“Frequently the birds that people call ‘ducks’ aren’t actually ducks at all.”
By my calculations about twenty species of duck occur in the UK regularly (at various times of year). There are also several more that turn up occasionally from other parts of the world. Most bird books divide these into broad categories with names like Dabblers, Diving Ducks, Sea Ducks and Sawbills.
However, for people who are not really birdwatchers (i.e. most of the population) I think it is more helpful to split them all into three groups: ducks that are Mallards, ducks that are not Mallards, and ‘ducks’ that are not ducks.
Let me explain.
Ducks that are actually Mallards (even if they don’t look it)
I often get asked to help people identify birds that they can’t recognise. Often the bird in question is a funny-looking duck they saw on the park lake. About 9 times out of 10 the correct answer is ‘that’s a Mallard’. However the person often replies “Oh, no, no, no! I know Mallards – the males with green head and white collar, the females plain streaky brown. This was completely different.” They will go on to describe something very exotic – perhaps a mostly black duck with a white chest, or a nearly normal-looking mallard but much bigger with a massive rear-end, or an all-white thing with a funny tuft on the head. You may have seen ducks just like this in the park. However, despite their strange appearance these are still Mallards, albeit with some Domestic Duck ancestry.
You see, Domestic Ducks, like dogs, horses and cows, have many different varieties or ‘breeds’ – with names like Khaki Campbell, Aylesbury, Buff Orpington, Black Swedish and Indian Runner – but they are all descended from wild Mallards and are all still the same species. When they escape into the wild they will happily breed with their wild relatives producing all sorts of odd-looking ducks.
Ducks that aren’t mallards but are still ducks
With a bit of effort and a few trips to places like RSPB Saltholme, Portrack Marsh and Redcar seafront (for the sea-ducks), you could easily see at least ten other species of duck in a given year in and around Teesside. However, most are unlikely to be on your local park lake. Exceptions to this includeTufted Duck (aka ‘Tufties’) and Gadwall.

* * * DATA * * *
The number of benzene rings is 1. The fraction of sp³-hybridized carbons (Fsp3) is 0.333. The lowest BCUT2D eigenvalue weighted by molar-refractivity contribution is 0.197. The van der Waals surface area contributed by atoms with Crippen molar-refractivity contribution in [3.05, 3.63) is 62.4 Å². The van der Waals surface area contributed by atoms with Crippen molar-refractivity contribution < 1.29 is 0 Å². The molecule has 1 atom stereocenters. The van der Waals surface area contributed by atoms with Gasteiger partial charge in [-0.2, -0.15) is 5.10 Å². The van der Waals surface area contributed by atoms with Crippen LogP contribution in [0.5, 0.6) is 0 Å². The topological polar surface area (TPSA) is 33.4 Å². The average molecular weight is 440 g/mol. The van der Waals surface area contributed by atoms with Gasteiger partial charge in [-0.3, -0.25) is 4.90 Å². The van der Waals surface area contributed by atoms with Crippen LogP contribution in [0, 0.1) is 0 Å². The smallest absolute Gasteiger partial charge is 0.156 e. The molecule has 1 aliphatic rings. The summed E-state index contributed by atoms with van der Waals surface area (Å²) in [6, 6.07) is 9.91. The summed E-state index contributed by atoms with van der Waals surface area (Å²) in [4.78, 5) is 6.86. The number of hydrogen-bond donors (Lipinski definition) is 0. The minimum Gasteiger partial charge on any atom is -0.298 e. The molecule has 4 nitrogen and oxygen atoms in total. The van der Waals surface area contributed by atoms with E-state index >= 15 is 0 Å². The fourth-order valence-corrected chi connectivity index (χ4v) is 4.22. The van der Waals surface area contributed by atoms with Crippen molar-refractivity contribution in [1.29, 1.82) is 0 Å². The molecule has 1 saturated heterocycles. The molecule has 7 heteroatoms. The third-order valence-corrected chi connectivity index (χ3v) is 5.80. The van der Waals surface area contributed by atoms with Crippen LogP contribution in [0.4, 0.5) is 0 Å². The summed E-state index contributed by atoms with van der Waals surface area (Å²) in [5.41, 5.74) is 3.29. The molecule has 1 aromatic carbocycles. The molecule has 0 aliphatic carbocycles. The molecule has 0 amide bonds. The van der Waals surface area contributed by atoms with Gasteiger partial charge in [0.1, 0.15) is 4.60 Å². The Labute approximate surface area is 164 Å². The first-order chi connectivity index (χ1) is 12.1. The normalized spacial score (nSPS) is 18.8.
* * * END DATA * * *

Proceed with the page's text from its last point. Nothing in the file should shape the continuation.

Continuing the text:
Male Tufties are dapper black and white birds with a backwards-pointing crest (the ‘tuft’) on the head and a bright yellow eye. The females are duller, being mostly brown with a shorter tuft. These are diving ducks and often disappear underwater only to pop up in a different place several seconds later.
Gadwalls, like Mallards are dabbling ducks, and feed at, or just below, the surface of the water. The females look very similar to female Mallards, but with a white patch on the wing (dark blue in Mallards). The males are a lovely grey colour with a jet black rear-end.
‘Ducks’ that aren’t ducks
Frequently the birds that people call ‘ducks’ aren’t actually ducks at all. Most often they are Coots or Moorhens – Coots all black except for the white forehead and beak. Other possibles are Great Crested Grebe (chestnut and white in summer with a punk hairdo), or a Little Grebe (tiny, mostly brown and grey). Although these all look a bit like ducks, they are not closely related to Mallards, Tufted Ducks and the rest at all.
I’ll finish with a quick word about feeding ducks. It’s okay to feed them in parks – although of the three categories above it’s only the first that is likely to be tempted – but things like sweetcorn (uncooked), peas and oats are much better for them than bread. In more wild places it’s best not to feed them at all but to let them find their own natural healthy food.
For more of Colin’s Ramblings, visit northormesbynaturalist.blogspot.com
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